I have some timely advice for sun-worshipers: Eat your tomatoes.
Most of the health benefits of tomatoes are well-known: They are high in vitamins (especially C, A and K) and in cancer-preventing anti-oxidants. If that's not enough to make tomatoes a mainstay of your diet, research from two British universities found that tomatoes can protect skin from damaging UV rays of the sun.
Fortunately, you don't have to rub tomato paste over your body to achieve sunscreen benefits, although that would make for interesting conversation at the beach. The test group in this study was fed five tablespoons of tomato paste every day for three months. Compared to the control group, these folks had 33 percent more protection from UV rays. Let's hear it for the tomato!
Let's also hear it for this week's gardening adventures:
n Survey trees for diseased or dead trunks and branches. The big storms of the past week, which brought down trees and branches, were reminders of the dangers of unhealthy trees. If in doubt about the health of your trees, contact a certified and licensed arborist to conduct an evaluation.
n Keep foot traffic on rain-soaked lawns to a minimum since soils are easily compacted when saturated. Grass abhors soil compaction, but weeds don't mind. In fact, weeds thrive with less competition from thick turf.
n Remove diseased foliage on herbaceous perennials in your flower gardens.
n Carefully inspect leaves of plants that suddenly appear pale or yellow. Look for stippling on the leaves, a sign that spider mites are actively feeding. Use a magnifying glass to find the tiny mites on undersides of leaves. Certain spider mites are most active during hot weather. Applications of insecticidal soap can reduce spider mite populations. Read and follow label directions on the product used.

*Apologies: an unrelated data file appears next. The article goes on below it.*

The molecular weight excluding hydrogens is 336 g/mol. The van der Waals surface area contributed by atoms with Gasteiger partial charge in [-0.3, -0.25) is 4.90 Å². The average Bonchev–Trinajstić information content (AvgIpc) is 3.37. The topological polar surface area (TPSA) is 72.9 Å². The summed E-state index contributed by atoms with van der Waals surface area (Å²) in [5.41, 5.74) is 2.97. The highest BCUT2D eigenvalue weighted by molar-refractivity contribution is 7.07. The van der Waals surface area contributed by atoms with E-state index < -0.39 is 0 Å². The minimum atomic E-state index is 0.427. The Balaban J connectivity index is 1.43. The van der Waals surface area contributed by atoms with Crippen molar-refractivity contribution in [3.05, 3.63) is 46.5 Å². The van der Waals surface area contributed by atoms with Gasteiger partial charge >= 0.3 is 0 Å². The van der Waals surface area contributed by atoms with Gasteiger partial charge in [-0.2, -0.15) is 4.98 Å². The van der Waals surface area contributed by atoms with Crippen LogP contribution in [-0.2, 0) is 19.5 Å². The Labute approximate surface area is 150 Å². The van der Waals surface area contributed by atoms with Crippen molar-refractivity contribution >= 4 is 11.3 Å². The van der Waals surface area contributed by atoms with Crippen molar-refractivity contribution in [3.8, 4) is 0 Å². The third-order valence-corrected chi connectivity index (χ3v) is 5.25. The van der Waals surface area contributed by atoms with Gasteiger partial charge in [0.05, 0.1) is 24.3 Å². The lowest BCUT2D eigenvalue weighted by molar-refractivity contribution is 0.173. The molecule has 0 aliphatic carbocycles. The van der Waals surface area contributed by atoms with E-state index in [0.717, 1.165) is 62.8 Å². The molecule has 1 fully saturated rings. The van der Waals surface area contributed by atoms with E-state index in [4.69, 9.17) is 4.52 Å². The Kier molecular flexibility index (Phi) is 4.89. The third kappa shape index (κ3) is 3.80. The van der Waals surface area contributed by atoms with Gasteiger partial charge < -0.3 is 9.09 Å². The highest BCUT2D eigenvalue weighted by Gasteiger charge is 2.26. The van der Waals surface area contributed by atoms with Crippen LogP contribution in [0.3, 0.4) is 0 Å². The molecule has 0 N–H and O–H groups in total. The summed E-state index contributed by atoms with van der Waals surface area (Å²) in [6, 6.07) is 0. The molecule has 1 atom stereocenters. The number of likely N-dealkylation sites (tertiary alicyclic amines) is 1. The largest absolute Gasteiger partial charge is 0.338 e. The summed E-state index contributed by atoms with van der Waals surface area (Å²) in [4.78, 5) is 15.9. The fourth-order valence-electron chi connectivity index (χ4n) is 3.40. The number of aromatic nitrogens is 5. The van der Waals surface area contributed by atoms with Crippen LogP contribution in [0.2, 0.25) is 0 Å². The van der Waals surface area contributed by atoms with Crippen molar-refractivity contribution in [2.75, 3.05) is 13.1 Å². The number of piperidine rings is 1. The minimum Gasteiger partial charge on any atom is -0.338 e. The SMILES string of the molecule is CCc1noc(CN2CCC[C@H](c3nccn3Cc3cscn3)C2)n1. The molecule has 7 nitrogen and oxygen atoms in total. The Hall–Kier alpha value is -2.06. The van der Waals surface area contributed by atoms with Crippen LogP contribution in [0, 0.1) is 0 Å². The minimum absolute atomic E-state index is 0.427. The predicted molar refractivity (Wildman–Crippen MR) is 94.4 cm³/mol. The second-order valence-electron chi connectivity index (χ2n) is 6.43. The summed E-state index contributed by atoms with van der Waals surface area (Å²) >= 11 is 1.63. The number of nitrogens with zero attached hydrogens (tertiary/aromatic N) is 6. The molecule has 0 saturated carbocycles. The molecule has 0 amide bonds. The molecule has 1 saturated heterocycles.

n Be extra careful when applying pesticides, organic or non-organic, to plants in hot weather since they can injure plants. During hot weather, apply pesticides in evening hours when temperatures drop below 85 degrees.
n Evaluate your home grounds now and decide if the addition of spring flowering bulbs would enhance the spring landscape. Planting season for spring flowering bulbs is still a few months away, but bulb catalogs have been arriving almost daily. Even if buying bulbs locally, the catalogs are useful references for making decisions on bulb purchases.
n Don't be alarmed by the appearance of large, shiny, black spots on leaves of red, silver and Norway maples. Because the spots look much like tar the common name given to this fungus-caused disease is tar spot. Though the infections occurred earlier in summer, they are only now becoming apparent. The damage is mostly cosmetic. Fungicide applications are not warranted. However, do rake up and destroy maple leaves this fall.
n Keep planting radishes every few weeks. With a short maturation time of about four weeks for many varieties and the ability to tolerate temperatures down to 26 degrees, radishes are ideal for growing right into the fall months. They add some zip to salads and other dishes as well as being a very good source of vitamin C and antioxidants.
n Wait until the tops flop over and the leaves begin to dry before harvesting onions. Cut off the dried tops about an inch above the bulb. However, if onion tops are still a tad green when harvested, spread the onions, with tops attached, on the floor of the basement or hang them in bunches in the garage, shed, or attic to finish drying.
n Save the mesh bags from fruit purchased at the food market. Mesh bags are ideal for storing your harvested onions, shallots and garlic.